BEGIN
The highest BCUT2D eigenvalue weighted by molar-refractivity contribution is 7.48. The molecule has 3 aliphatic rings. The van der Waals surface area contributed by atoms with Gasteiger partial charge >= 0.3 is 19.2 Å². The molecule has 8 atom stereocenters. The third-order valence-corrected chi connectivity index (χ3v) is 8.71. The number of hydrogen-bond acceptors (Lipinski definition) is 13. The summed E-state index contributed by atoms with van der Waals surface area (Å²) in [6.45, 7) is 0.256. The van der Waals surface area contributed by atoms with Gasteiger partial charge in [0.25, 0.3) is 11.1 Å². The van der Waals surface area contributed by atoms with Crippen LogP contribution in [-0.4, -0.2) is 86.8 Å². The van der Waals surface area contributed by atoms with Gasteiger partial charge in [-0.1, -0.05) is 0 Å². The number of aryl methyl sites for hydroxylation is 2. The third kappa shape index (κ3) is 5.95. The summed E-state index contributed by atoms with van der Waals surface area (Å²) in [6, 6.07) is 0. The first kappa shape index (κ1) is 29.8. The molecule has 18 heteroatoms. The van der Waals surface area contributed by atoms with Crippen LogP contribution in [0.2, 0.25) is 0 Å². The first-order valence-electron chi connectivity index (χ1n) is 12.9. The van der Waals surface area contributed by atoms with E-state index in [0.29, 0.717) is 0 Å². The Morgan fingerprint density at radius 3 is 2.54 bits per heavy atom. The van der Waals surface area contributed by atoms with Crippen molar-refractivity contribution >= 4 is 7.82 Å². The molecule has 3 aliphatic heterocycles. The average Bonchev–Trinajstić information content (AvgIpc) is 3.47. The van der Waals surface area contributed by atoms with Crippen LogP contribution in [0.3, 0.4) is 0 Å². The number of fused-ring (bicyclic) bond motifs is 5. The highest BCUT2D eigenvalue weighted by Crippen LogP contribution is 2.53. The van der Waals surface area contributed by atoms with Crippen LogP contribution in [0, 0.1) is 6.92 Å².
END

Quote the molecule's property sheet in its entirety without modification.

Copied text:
The highest BCUT2D eigenvalue weighted by molar-refractivity contribution is 7.48. The molecule has 3 aliphatic rings. The van der Waals surface area contributed by atoms with Gasteiger partial charge >= 0.3 is 19.2 Å². The molecule has 8 atom stereocenters. The third-order valence-corrected chi connectivity index (χ3v) is 8.71. The number of hydrogen-bond acceptors (Lipinski definition) is 13. The summed E-state index contributed by atoms with van der Waals surface area (Å²) in [6.45, 7) is 0.256. The van der Waals surface area contributed by atoms with Gasteiger partial charge in [0.25, 0.3) is 11.1 Å². The van der Waals surface area contributed by atoms with Crippen LogP contribution in [-0.4, -0.2) is 86.8 Å². The van der Waals surface area contributed by atoms with Gasteiger partial charge in [-0.1, -0.05) is 0 Å². The number of aryl methyl sites for hydroxylation is 2. The third kappa shape index (κ3) is 5.95. The summed E-state index contributed by atoms with van der Waals surface area (Å²) in [6, 6.07) is 0. The first kappa shape index (κ1) is 29.8. The molecule has 18 heteroatoms. The van der Waals surface area contributed by atoms with Crippen LogP contribution in [0.2, 0.25) is 0 Å². The first-order valence-electron chi connectivity index (χ1n) is 12.9. The van der Waals surface area contributed by atoms with E-state index in [0.29, 0.717) is 0 Å². The Morgan fingerprint density at radius 3 is 2.54 bits per heavy atom. The van der Waals surface area contributed by atoms with Crippen molar-refractivity contribution >= 4 is 7.82 Å². The molecule has 3 aliphatic heterocycles. The average Bonchev–Trinajstić information content (AvgIpc) is 3.47. The van der Waals surface area contributed by atoms with Crippen LogP contribution in [0.3, 0.4) is 0 Å². The number of fused-ring (bicyclic) bond motifs is 5. The highest BCUT2D eigenvalue weighted by Crippen LogP contribution is 2.53. The van der Waals surface area contributed by atoms with Crippen LogP contribution in [0, 0.1) is 6.92 Å².